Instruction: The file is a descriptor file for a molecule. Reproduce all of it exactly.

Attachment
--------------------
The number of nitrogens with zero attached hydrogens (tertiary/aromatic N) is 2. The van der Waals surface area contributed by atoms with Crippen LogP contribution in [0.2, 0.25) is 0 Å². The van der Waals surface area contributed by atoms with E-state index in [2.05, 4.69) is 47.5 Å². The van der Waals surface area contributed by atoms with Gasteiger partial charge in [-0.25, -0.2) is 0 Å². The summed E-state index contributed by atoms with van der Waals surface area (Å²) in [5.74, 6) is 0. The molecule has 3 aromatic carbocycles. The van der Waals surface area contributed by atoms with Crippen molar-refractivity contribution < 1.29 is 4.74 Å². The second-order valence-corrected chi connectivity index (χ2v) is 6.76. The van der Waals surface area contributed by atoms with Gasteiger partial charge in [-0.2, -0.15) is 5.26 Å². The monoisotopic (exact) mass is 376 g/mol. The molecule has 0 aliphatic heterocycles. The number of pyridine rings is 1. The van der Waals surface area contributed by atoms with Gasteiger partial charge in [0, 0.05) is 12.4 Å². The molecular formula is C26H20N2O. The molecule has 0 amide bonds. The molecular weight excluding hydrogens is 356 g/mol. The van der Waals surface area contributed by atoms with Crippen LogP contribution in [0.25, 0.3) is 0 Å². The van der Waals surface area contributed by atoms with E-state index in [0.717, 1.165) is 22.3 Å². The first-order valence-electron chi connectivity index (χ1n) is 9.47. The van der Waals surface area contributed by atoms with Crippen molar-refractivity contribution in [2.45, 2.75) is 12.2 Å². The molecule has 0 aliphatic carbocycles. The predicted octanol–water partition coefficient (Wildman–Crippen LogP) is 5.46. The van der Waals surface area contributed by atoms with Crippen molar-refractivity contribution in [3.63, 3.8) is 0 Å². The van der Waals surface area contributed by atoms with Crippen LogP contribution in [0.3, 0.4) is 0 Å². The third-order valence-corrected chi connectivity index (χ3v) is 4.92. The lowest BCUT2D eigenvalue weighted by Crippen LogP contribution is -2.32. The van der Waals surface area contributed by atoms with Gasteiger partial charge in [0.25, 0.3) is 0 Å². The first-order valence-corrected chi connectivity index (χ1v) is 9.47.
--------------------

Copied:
The number of nitrogens with zero attached hydrogens (tertiary/aromatic N) is 2. The van der Waals surface area contributed by atoms with Crippen LogP contribution in [0.2, 0.25) is 0 Å². The van der Waals surface area contributed by atoms with E-state index in [2.05, 4.69) is 47.5 Å². The van der Waals surface area contributed by atoms with Gasteiger partial charge in [-0.25, -0.2) is 0 Å². The summed E-state index contributed by atoms with van der Waals surface area (Å²) in [5.74, 6) is 0. The molecule has 3 aromatic carbocycles. The van der Waals surface area contributed by atoms with Crippen molar-refractivity contribution < 1.29 is 4.74 Å². The second-order valence-corrected chi connectivity index (χ2v) is 6.76. The van der Waals surface area contributed by atoms with Gasteiger partial charge in [-0.2, -0.15) is 5.26 Å². The monoisotopic (exact) mass is 376 g/mol. The molecule has 0 aliphatic heterocycles. The number of pyridine rings is 1. The van der Waals surface area contributed by atoms with Gasteiger partial charge in [0, 0.05) is 12.4 Å². The molecular formula is C26H20N2O. The molecule has 0 amide bonds. The molecular weight excluding hydrogens is 356 g/mol. The van der Waals surface area contributed by atoms with Crippen LogP contribution in [0.25, 0.3) is 0 Å². The van der Waals surface area contributed by atoms with E-state index in [0.717, 1.165) is 22.3 Å². The first-order valence-electron chi connectivity index (χ1n) is 9.47. The van der Waals surface area contributed by atoms with Crippen molar-refractivity contribution in [2.45, 2.75) is 12.2 Å². The molecule has 0 aliphatic carbocycles. The predicted octanol–water partition coefficient (Wildman–Crippen LogP) is 5.46. The van der Waals surface area contributed by atoms with Crippen molar-refractivity contribution in [3.63, 3.8) is 0 Å². The van der Waals surface area contributed by atoms with Crippen LogP contribution in [0.3, 0.4) is 0 Å². The third-order valence-corrected chi connectivity index (χ3v) is 4.92. The lowest BCUT2D eigenvalue weighted by Crippen LogP contribution is -2.32. The van der Waals surface area contributed by atoms with Gasteiger partial charge in [0.25, 0.3) is 0 Å². The first-order valence-corrected chi connectivity index (χ1v) is 9.47.